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View Full Version : aaarrrggghhh!!!! I am SO confused. Best food for senior cats withkidney/heart/gingivitus probs in UK


eden
December 22nd 07, 04:52 PM
Have just been to a 2nd vet with my overweight 15 yr old cat,
diagnosed 2 months ago with mild heart probs & start of kidney probs
and gingivitus. Cats have until recently been fed mostly wet food 'Hi-
life' or 'Sheba' and a few t/d biscuits for teeth (other cat also has
gingivitus also).

First vet rec. Hills k/d or t/d - cats wouldnt touch wet version,
tolerated dry version but have had diarrhoea. I stopped the k/d,
changed to recently discovered 'Applaws' which they love and seems to
be very good quality food.

2nd vet today says to change to 'senior Hills food' for them both,
because it's consistent quality food and it's important not to overdo
the protein content and have low phosphate.

I have been researching on the internet for hours now and am SOOOO
confused. My instinct is quality wet food is the way to go with a
little t/d or k/d food, however, I am concerned about this protein
issue - I don't want to make these kidney problems any worse. Both
cats have always been great water drinkers.

All comments appreciated!

honeybunch
December 23rd 07, 02:03 PM
On Dec 22, 11:52 am, eden > wrote:
> Have just been to a 2nd vet with my overweight 15 yr old cat,
> diagnosed 2 months ago with mild heart probs & start of kidney probs
> and gingivitus. Cats have until recently been fed mostly wet food 'Hi-
> life' or 'Sheba' and a few t/d biscuits for teeth (other cat also has
> gingivitus also).
>
> First vet rec. Hills k/d or t/d - cats wouldnt touch wet version,
> tolerated dry version but have had diarrhoea. I stopped the k/d,
> changed to recently discovered 'Applaws' which they love and seems to
> be very good quality food.
>
> 2nd vet today says to change to 'senior Hills food' for them both,
> because it's consistent quality food and it's important not to overdo
> the protein content and have low phosphate.
>
> I have been researching on the internet for hours now and am SOOOO
> confused. My instinct is quality wet food is the way to go with a
> little t/d or k/d food, however, I am concerned about this protein
> issue - I don't want to make these kidney problems any worse. Both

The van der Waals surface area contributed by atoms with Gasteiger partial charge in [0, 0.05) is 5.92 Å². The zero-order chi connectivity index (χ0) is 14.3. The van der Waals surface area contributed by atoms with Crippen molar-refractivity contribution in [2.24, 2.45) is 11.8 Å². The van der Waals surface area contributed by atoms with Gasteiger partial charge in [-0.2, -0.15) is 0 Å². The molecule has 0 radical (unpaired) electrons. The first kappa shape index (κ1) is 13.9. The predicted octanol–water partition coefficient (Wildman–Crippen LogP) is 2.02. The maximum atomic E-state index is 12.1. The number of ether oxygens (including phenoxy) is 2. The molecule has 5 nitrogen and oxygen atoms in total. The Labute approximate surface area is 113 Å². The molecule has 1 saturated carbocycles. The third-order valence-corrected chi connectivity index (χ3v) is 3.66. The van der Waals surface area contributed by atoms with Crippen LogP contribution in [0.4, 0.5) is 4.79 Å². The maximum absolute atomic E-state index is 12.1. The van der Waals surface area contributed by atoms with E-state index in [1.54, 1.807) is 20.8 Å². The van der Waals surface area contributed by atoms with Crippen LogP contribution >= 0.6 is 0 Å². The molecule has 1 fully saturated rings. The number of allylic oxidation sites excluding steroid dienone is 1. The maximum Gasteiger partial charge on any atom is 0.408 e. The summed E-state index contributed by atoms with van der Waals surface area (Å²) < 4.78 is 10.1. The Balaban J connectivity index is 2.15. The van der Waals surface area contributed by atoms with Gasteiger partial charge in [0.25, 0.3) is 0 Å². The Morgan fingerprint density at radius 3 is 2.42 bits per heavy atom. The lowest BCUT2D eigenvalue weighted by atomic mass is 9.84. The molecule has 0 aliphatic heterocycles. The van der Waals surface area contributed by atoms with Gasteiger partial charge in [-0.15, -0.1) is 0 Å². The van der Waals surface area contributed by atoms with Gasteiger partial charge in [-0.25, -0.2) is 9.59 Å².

> cats have always been great water drinkers.
>
> All comments appreciated!


Do you think it would harm them to give them a bit of minced chicken,
raw or boiled?

Petzl
December 24th 07, 04:33 AM
On Sat, 22 Dec 2007 08:52:36 -0800 (PST), eden >
wrote:

>Have just been to a 2nd vet with my overweight 15 yr old cat,
>diagnosed 2 months ago with mild heart probs & start of kidney probs
>and gingivitus. Cats have until recently been fed mostly wet food 'Hi-
>life' or 'Sheba' and a few t/d biscuits for teeth (other cat also has
>gingivitus also).
>
>First vet rec. Hills k/d or t/d - cats wouldnt touch wet version,
>tolerated dry version but have had diarrhoea. I stopped the k/d,
>changed to recently discovered 'Applaws' which they love and seems to
>be very good quality food.
>
>2nd vet today says to change to 'senior Hills food' for them both,
>because it's consistent quality food and it's important not to overdo
>the protein content and have low phosphate.
>
>I have been researching on the internet for hours now and am SOOOO
>confused. My instinct is quality wet food is the way to go with a
>little t/d or k/d food, however, I am concerned about this protein
>issue - I don't want to make these kidney problems any worse. Both
>cats have always been great water drinkers.
>
>All comments appreciated!

On a plastic disposable party *plate* not a bowl try putting a little
drinking water (about 4 dessert spoons) with/around wet food (do not
mix). feeding them less solid this makes the cat "fuller" and eats
less if over weight. Effectively putting cat on diet

You can use any type of plate I find the plastic party ones cheap and
disposable if needed (they can be washed) Cats (often) do not lick
water if whiskers touch side of a bowl

I don't see any problems with occasional quality dry food as long as